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Evidence-based design: Documenting a research experiment in a school environment with children with autism spectrum disorder

2019-01-01 , Irish, Julie , Irish, Julie Elaine , Interior Design

Purpose Autism spectrum disorder (ASD) is a developmental disorder affecting around 1:59 children. Among other characteristics, children with ASD can be unduly sensitive to elements in the built environment, such as noise or light. Despite this knowledge, to date there has been little evidence-based experimental research investigating how the environment affects them. The purpose of this paper is to conduct an experiment in a school environment with children with ASD and document the process as a model that other researchers could apply to similar studies.

Design/methodology/approach The study focused on whether the application of wayfinding aids (colored doors, colored shapes on the floor and signage) in a school corridor could help children with ASD navigate to a given destination, but the process could be applied to other variables at other study sites. The study documents the approval and consent process, describes setting up the experiment, assigning controlled and uncontrolled variables, selecting and recruiting participants, and running the experiment.

Findings The study concludes by reviewing the key lessons learned from the process of conducting the experiment. Study logistics were challenging to gain approval and set up and run the experiment; collaboration with school district personnel was essential to meet the aims of the study; and recruiting sufficient numbers of participants with ASD who were not familiar with the study site was challenging.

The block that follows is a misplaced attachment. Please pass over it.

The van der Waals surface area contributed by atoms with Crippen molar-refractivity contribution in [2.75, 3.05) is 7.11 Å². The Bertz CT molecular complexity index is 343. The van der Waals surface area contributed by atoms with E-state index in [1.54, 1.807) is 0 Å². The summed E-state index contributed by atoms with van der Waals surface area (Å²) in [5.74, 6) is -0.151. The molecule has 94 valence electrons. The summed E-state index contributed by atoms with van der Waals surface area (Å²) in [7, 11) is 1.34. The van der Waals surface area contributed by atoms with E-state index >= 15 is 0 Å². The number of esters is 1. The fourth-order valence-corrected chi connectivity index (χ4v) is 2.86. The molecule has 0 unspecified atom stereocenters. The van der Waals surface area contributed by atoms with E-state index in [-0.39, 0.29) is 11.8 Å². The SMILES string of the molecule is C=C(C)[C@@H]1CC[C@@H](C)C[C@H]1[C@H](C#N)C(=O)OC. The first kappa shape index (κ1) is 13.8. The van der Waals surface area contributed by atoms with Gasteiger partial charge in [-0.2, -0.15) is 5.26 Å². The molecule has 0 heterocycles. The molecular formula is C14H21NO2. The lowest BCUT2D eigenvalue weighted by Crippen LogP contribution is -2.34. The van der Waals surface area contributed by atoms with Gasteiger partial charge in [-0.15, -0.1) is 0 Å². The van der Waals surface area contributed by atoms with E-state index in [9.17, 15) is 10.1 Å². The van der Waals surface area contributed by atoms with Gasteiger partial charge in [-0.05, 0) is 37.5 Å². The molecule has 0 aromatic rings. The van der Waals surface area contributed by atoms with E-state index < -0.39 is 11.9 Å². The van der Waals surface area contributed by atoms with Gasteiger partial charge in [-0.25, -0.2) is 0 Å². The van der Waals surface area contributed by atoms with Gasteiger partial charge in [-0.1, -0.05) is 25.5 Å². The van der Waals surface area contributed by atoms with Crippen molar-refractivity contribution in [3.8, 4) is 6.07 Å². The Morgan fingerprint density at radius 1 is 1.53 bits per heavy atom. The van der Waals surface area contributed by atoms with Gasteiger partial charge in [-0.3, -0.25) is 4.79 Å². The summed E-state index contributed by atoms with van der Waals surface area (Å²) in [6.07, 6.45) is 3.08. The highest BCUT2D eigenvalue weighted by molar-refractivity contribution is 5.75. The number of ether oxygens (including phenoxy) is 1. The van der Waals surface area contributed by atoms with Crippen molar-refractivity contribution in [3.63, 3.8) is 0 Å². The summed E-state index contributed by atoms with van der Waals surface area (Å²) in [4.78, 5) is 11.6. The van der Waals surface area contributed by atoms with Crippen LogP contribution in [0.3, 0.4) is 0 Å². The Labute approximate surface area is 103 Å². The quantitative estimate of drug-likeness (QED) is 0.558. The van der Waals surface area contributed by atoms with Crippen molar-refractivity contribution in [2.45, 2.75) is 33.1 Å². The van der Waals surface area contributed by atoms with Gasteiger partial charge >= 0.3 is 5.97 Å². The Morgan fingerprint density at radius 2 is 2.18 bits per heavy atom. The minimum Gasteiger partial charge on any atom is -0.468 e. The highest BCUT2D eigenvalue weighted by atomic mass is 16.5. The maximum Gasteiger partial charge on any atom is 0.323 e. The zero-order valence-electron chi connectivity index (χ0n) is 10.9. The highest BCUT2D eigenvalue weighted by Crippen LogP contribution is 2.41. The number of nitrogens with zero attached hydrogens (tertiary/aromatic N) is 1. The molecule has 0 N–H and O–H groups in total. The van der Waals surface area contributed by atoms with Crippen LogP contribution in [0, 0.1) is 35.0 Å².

Originality/value By describing key steps in the process of conducting a research experiment with children with ASD, the study provides a model that other researchers could follow.

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Inclusive Environments: Access Audits Lesson

2020-03-01 , Irish, Julie , Irish, Julie Elaine , Open Educational Resources

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Can Pink Really Pacify?

2018-09-27 , Irish, Julie Elaine , Irish, Julie Elaine , Interior Design

As an interior designer, I’ve long been interested in how different colors can affect our mood and behavior.

For example, if you’ve recently been to a fast food restaurant, you might notice that there’s a lot of red – red chairs and red signs, red trays and red cups.

When, on the other hand, was the last time you ate in a blue restaurant?

There’s a reason for this: Red, it turns out, has been shown to stimulate the appetite. Blue, on the other hand, has been shown to be an appetite suppressant.

But when it comes to interior design, the color pink has been particularly controversial.

After some psychologists were able to show that certain shades of pink reduced aggression, it was famously used in prison cells to limit aggression in inmates. Yet pink toes a shaky line. Is it a benign means of subtle manipulation? A tool to humiliate? An outgrowth of gender stereotyping? Or some combination of the three?